Starbucks workers are pushing for more branches to unionize. A few months after workers managed to unionize a Buffalo, NY corporate store, the union drive is getting more attention.
Starbucks Workers in 54 Stores in 19 States Pushing For Union
Starbucks workers from 54 stores in 19 states are now actively pushing for unionization. Employees are petitioning federal labor officials to schedule union votes for their respective branches.
The push coincides with the start of contract negotiations between the coffee chain and the Buffalo unionized workers.
Last December, Starbucks workers from three New York branches held union elections. Two out of the three locations voted in favor, which unionized 64 workers.
Meanwhile, another 30 employees from Mesa, Arizona are finishing up their voting by mail. Additionally, another three Buffalo locations will start voting this week.
Union Efforts Still A Fraction Of Total Starbucks Stores
Despite the seemingly vibrant activity, union efforts by Starbucks workers comprise only a fraction of Starbucks’ nearly 9,000 stores.
The Buffalo unionization, especially since it received massive attention at the time, became a watershed moment for Starbucks. Restaurant workers are among the least unionized jobs in the United States.
Meanwhile, Starbucks itself remains in a bind. As calls to unionize grow louder, the company will find it more difficult to contest each effort.
The high profile of unionization is galvanizing awareness among Americans across the country. This might help reverse flagging union membership rates. In fact, Amazon workers are now gearing to retry union votes.
Pro-Union Workers Want Better Staffing, Training, and Pay
Specifically, Starbucks workers are calling for better staffing, training, and pay. Workers also want to unionize in order to get a direct line to management.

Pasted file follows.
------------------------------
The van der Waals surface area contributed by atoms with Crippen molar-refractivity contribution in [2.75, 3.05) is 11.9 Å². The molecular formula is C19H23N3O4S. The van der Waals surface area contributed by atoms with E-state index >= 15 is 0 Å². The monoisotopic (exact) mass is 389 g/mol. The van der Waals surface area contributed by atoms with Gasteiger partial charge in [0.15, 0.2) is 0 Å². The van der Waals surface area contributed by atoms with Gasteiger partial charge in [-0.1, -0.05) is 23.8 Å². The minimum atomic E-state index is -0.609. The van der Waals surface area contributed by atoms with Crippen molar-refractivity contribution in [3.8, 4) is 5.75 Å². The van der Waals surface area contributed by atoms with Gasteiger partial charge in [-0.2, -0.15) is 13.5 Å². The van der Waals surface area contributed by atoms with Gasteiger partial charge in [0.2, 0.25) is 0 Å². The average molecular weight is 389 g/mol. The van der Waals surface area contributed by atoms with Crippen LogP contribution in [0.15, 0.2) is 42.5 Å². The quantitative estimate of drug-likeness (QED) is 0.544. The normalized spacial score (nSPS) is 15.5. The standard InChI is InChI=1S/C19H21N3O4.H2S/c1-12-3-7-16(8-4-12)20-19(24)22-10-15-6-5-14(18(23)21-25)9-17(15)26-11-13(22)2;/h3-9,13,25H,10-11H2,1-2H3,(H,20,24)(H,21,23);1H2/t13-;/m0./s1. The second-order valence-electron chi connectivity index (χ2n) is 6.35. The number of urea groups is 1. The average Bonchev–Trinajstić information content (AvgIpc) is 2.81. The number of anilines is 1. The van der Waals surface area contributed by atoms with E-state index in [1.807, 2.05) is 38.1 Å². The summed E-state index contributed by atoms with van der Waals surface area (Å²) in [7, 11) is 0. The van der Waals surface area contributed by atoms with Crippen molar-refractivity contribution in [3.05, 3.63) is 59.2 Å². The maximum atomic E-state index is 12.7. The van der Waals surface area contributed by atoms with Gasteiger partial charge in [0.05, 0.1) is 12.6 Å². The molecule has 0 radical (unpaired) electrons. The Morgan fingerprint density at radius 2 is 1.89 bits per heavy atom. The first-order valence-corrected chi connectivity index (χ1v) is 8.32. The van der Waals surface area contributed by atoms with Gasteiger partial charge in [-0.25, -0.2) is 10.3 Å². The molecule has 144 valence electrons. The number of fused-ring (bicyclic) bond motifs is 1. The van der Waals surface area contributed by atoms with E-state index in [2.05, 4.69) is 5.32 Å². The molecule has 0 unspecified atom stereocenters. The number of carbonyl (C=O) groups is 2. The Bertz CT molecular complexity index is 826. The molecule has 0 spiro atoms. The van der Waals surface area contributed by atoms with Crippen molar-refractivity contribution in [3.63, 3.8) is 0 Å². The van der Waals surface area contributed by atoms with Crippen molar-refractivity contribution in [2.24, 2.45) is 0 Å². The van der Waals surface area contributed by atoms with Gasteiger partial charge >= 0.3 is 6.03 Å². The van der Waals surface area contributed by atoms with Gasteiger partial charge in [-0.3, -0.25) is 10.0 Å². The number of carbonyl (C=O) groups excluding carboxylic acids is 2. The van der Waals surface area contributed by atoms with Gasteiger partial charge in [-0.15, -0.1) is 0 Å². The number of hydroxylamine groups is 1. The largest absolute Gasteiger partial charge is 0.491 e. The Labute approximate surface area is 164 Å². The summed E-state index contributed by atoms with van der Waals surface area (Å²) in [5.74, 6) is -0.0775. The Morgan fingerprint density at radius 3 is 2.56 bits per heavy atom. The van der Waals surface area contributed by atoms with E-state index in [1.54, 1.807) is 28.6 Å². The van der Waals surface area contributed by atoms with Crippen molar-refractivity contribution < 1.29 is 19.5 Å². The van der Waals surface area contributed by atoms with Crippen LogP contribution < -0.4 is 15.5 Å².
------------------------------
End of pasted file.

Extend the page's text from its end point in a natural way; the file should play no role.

With the Buffalo workers joining Workers United, an affiliate to the strong Service Employees International Union, negotiations will start soon.
This process will usually take some time. Starbucks workers in Canada finalized their contract in June 2021, nearly a year after voting in August.
Meanwhile, Starbucks has yet to comment on the matter. However, they already made their feelings known much earlier.
In a December note to staff, the company said they will bargain in good faith. However, management does “not want a union between us as partners.”
Hours before the union vote in Buffalo, Starbucks announced raising starting pay to $15 an hour. Employees longer than two years will also receive boosts in pay.
The company also promised to install changes to training and scheduling programs. In the Arizona vote, the company filed an appeal to stop the vote. It argued that all locations should vote and not just some. Starbucks lost the appeal.
Watch the CNBC Television video reporting that Gen-U Starbucks baristas are behind the Starbucks union push:
What do you think about growing union efforts across Starbucks locations in the US? Will unionizing improve anything for Starbucks, its staff, and customers?
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